I could not say it better myself…

In the liner notes from the ’63 Reprise release, Lawrence D. Stewart “sells” the unique aspect of this record and the exploratory approach we should bring to the listening:

“… And then we listen and we hear a new Sinatra, set to some of the purest arrangements we have ever heard. And suddenly several well-known songs become not well-known at all. The frisson of discovery, the chilling thrill, the impulse felt in the blood and felt along the heart, the revolutionary moment of seeing the familiar in an unfamiliar way… ”

The Concert Sinatra presents the best-known voice of our time in a new achievement of artistic purity and control…”

Stewart’s liner notes are not to be missed. He writes beautifully and his detailed dive into the track list is great stuff. I will not replicate his work here, but I definitely have a few favorite songs off the list worth noting.

All eight of the original songs are tremendous efforts…

…but my particular favorites start right up front. Frank opens the album with “I Have Dreamed” — a wonderful rhapsodic ballad from The King And I that has always been a favorite of mine … Frank’s control and range on full display. “Ol’ Man River” and “My Heart Stood Still” are superb but the last four original tracks are where the gold is for me on this record.

“You’ll Never Walk Alone” from Carousel, “Bewitched (Bothered and Bewildered)”, and the hauntingly tragic but beautiful “This Nearly Was Mine” from South Pacific are truly best of class Sinatra/Riddle numbers.

“Soliloquy (My Boy Bill)” is Frank at his vocal best with Nelson weaving the string charts and orchestral arrangements around the shifting pace and drama beautifully. “Soliloquy” has always been a Sammy Davis Jr. number for me (I think this is a result of hearing it for the first time off Sammy’s Yes I Can compendium album), but Frank wrests it onto neutral ground in my book with his The Concert Sinatra performance.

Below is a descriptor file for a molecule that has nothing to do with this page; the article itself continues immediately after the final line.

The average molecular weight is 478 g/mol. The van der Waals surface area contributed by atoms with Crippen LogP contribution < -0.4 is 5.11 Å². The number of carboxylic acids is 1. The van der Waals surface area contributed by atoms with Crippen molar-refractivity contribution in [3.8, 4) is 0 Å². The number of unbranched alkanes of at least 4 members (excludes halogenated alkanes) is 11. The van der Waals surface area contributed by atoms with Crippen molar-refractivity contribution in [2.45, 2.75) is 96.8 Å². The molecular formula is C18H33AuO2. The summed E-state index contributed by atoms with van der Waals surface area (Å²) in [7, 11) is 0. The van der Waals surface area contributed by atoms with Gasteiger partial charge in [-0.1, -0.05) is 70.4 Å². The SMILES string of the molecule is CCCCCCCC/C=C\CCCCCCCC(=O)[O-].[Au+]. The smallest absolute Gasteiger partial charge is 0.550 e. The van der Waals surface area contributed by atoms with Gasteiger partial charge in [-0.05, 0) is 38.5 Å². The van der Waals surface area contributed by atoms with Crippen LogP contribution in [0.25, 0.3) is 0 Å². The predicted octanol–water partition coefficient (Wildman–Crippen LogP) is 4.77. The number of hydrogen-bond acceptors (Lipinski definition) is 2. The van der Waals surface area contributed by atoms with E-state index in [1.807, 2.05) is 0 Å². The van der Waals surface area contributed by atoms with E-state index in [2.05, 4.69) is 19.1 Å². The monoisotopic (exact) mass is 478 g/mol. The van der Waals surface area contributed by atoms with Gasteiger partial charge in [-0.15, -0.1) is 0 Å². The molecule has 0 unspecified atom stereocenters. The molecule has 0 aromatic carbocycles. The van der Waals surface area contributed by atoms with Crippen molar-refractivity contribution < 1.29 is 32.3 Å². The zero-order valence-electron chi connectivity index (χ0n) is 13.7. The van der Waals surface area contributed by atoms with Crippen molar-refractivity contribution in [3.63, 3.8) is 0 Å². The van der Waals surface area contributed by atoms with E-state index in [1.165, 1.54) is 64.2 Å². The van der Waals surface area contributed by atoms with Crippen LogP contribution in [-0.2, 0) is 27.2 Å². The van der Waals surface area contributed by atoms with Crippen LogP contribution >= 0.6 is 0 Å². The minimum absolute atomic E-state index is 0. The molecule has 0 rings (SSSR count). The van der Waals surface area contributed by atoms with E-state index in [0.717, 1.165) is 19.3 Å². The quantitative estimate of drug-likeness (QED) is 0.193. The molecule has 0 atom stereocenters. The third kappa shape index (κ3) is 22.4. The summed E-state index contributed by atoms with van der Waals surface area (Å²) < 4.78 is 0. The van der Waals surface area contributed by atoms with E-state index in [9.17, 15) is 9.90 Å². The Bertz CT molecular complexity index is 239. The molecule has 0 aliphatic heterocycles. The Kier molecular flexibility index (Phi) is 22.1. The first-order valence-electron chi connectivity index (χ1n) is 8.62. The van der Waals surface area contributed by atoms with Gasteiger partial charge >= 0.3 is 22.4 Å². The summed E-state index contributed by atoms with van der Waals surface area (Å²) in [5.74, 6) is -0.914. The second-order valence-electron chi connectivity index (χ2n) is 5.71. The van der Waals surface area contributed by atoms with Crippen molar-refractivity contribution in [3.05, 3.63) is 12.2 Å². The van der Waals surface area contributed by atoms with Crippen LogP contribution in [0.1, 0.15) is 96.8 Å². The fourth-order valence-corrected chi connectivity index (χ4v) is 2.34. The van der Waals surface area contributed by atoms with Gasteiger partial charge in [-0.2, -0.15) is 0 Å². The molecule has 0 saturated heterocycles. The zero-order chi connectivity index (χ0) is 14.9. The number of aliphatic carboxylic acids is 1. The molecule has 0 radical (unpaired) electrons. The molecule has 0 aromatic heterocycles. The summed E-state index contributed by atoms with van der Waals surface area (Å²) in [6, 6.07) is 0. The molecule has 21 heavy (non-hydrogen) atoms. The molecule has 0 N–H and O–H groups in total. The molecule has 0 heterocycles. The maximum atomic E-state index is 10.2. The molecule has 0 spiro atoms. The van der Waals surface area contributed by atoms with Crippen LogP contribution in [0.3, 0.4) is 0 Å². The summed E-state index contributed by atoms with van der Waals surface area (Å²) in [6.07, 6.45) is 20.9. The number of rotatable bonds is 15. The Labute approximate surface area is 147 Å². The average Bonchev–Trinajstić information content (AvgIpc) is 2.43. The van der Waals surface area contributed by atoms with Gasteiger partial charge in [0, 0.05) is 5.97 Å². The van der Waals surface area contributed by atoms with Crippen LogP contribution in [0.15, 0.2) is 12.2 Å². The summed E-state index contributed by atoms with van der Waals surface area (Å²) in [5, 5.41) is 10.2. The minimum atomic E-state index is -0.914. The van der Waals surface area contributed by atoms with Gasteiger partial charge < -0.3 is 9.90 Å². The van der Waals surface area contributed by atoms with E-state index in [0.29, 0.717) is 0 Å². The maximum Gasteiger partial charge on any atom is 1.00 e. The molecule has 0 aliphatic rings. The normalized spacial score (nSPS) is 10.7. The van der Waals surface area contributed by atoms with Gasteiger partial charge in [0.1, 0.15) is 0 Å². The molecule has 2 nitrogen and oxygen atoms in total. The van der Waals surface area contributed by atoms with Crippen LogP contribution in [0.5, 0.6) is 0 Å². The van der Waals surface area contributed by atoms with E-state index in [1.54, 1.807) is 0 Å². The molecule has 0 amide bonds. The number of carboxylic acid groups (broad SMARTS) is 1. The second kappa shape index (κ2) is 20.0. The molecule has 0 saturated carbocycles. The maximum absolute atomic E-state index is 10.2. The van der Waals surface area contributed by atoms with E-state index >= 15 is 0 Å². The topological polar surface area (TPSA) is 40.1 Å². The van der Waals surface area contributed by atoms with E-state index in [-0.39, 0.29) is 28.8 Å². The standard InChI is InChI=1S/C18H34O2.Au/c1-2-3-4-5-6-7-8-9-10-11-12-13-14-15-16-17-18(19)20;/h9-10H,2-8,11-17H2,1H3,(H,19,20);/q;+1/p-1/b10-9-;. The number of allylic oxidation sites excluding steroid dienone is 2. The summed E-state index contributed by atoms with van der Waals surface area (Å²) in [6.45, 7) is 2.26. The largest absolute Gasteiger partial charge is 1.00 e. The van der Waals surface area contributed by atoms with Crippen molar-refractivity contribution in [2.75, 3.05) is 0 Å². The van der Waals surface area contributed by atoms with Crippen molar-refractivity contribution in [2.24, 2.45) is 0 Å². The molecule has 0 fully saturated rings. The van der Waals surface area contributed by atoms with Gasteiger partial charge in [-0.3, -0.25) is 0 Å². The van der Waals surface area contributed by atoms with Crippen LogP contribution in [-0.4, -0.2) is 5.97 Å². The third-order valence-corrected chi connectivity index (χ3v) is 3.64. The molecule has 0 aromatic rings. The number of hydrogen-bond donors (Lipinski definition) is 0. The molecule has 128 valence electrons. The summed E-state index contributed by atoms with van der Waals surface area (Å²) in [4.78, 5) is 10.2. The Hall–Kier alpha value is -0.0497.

Un-necessary Expansion…

So, Frank and Nelson recorded a couple of non-Broadway songs at the Goldwyn soundstage sessions that were left off the original ’63 release. They find their way on to the 2012 re-issue as bonus tracks. I understand the rationale for adding “California” and “America, The Beautiful” to the re-release — being a part of the original recording session — but thematically they are a jarring appendage to the dramatic stage tune array of the original release.

Good renditions both but the choir sections in each song kill the Sinatra buzz for me … again, these are supreme Sinatra/Riddle recordings, and I’m as patriotic as the next guy, but these songs really do not fit well on this LP.

The net/net…

The Concert Sinatra (’63) is a wonderfully different taste of the fine feast that is Sinatra & Riddle. Sadly the 2012 re-issue does not improve on the original recordings laid down 50 years ago … and in fact, my listening ear “sees” it headed in the wrong direction.

The “bonus tracks” are a jarring and unwelcome addition … sadly the net/net on The Concert Sinatra / [Remastered & Expanded]
is a “pass” recommendation. Stick with the ’63 recording.

Again, I find this incredibly sad after the fine job Concord/BluWave Audio did with the Sinatra-Basie sessions, but this time around the result was not a good one.

Track List…

(VS_Guy ratings: “+++” pluses are good; “~” for meh to middling;  “- – -” minuses are not good … the ratings on tracks 1-8 are based on the 1963 release/2009 CD)

The Concert Sinatra (Reprise 1963 – reissued Concord, 2012)

  1. I Have Dreamed +++
  2. My Heart Stood Still ++
  3. Lost in the Stars +
  4. Ol’ Man River ++
  5. You’ll Never Walk Alone +++
  6. Bewitched ++
  7. This Nearly Was Mine +++
  8. Soliloquy ++++
    ———— Bonus Tracks (of a sort) ———-
  9. California ~
  10. America, The Beautiful ++ (beautiful indeed … just not thematically aligned to this LP)

* There is a bunch of detail on the original 1963 recording methods and process in the liner notes of both the ’63 (2009 CD) and 2012 re-issue, expanded release.